By Mundia Ngumi

It was getting to dusk. This day, I was not in a hurry as usual. I had sworn to start taking things easy, maybe because of age and so, I walked leisurely and confidently on the pathway in the city, not worrying much about time.

Twenty years or so, I had beaten this same pathway, morning and evening trying to beat time, both for reporting to work in the morning, and to make it home early before traffic jam builds, in the evening.

Having laboured this much, the most I could account for was; a happy landlord, promptly paid; a happy head teacher with a good school fee paying parent and a good shopper at our nearest supermarket.

Now, age was creeping, I was hastily approaching 40, the fourth floor, but I could not truly call for any asset going by my name and the old jalopy was still on loan. After 20 years of hard labour and meager salary increments, it was time for a true audit and get in touch with myself.

That’s how my pace slowed at my workplace, I became more rude and acquired a new don’t care attitude. I had taken work so seriously, as a matter of life and death. I didn’t know that I’m dispensable and can be sacked any minute and be replaced instantaneously, and none, even my most valued boss would give a damn whether I survive after that or not.

As I paced leisurely home, I saw Mama Onyango packing her wares ready to go home. She used to supply us with Tilapia and ugali in the office at Sh 250.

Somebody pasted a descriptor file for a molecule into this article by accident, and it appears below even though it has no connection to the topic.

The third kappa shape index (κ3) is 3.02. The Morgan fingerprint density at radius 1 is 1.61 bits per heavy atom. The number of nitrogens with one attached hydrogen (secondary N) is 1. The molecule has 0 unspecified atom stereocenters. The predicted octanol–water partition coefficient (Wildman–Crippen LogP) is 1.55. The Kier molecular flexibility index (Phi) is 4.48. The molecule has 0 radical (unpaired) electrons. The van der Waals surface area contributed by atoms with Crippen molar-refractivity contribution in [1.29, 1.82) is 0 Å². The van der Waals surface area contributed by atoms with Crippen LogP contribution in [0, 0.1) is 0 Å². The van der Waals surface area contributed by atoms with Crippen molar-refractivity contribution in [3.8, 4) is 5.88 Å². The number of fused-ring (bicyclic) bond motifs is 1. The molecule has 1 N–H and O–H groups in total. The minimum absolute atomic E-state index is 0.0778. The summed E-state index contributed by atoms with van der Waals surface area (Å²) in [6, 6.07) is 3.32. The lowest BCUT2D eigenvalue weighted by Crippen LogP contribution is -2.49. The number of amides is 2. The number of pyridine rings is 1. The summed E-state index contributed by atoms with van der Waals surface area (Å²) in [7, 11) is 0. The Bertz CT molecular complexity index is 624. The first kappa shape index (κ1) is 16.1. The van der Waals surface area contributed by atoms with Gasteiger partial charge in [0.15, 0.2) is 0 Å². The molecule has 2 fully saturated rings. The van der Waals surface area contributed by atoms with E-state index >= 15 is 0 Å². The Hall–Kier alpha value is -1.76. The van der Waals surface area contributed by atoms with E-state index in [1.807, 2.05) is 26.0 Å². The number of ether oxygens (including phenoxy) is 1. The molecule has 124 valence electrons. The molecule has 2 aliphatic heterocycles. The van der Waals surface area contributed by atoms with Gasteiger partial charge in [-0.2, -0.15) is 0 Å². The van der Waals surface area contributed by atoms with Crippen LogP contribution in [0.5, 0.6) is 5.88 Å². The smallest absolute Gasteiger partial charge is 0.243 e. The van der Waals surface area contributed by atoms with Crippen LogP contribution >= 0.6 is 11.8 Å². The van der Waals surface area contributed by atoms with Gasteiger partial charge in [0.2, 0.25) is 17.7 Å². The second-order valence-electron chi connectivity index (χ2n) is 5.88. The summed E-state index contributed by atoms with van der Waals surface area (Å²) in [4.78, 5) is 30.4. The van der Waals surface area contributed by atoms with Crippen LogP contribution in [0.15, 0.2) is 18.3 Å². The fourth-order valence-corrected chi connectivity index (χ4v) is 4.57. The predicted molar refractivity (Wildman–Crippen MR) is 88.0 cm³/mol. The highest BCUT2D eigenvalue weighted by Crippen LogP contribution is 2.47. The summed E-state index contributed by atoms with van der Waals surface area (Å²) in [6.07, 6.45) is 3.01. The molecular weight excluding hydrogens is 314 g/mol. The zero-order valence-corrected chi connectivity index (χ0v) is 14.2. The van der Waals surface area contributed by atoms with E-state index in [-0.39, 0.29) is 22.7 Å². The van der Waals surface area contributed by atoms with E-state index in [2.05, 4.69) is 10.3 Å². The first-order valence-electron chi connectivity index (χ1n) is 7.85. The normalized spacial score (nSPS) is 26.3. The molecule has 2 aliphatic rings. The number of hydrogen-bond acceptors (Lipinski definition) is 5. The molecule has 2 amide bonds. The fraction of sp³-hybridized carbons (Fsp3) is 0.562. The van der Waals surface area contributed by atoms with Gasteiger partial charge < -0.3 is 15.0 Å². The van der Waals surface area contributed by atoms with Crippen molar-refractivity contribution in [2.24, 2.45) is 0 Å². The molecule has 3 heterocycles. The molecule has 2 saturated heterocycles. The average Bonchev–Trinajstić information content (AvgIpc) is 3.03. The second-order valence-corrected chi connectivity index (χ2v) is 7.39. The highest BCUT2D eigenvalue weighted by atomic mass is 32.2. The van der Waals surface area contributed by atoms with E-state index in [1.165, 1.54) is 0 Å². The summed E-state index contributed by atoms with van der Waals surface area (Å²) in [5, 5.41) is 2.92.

She was all alone.
I didn’t mind my office position, nor the dingy nature of Mama Onyangos open cafe, I had to put my pride down and my innermost soul told me to sit there and chat with her.

Me: Umebakisha chai!
Mama: Ndio, karibu mkubwa
Me: Niwekee. How is business and jua kali iko vipi?
Mama: Si mzuriii na sio mbaya.I have managed finishing my  house in Ruai and my children are going to school comfortably. Two in secondary and one in primary. Mzee aliniacha akaenda kuoa mwingine… I thank God.

I almost dropped my cup of tea, knowing very well that my two primary school kids had fees arrears.

Me: Tell me mama, how much do you make per day?

Mama: Unaona boss, mimi sikufichi.
I sell 100 Tilapia’s each sh200 per day and similar units of ugali at sh50.
That is sh25,000 daily. My profit is sh15,000 daily. I haven’t counted tea and mandazis.
Me : Asante sana.

I gulped up my tea and disappeared into the crowd.  I walked faster than usual, angry, disappointed, more focused and lethal to any retrogressive idea that would pull me backwards.

Quick calculation yielded a profit of over sh300,000 for Mama Onyango per month.

Ladies and gentlemen, that’s the last time the office saw me. I amassed my little resources hit into juakali industry in a huff, not worried whether I make it or not.

If Mama Onyango can make it, who am I?

A new me, boldened, toughened, sharpened, rejuvenated, and walked out of Mama Onyango’s cafe that day, never to be same again.




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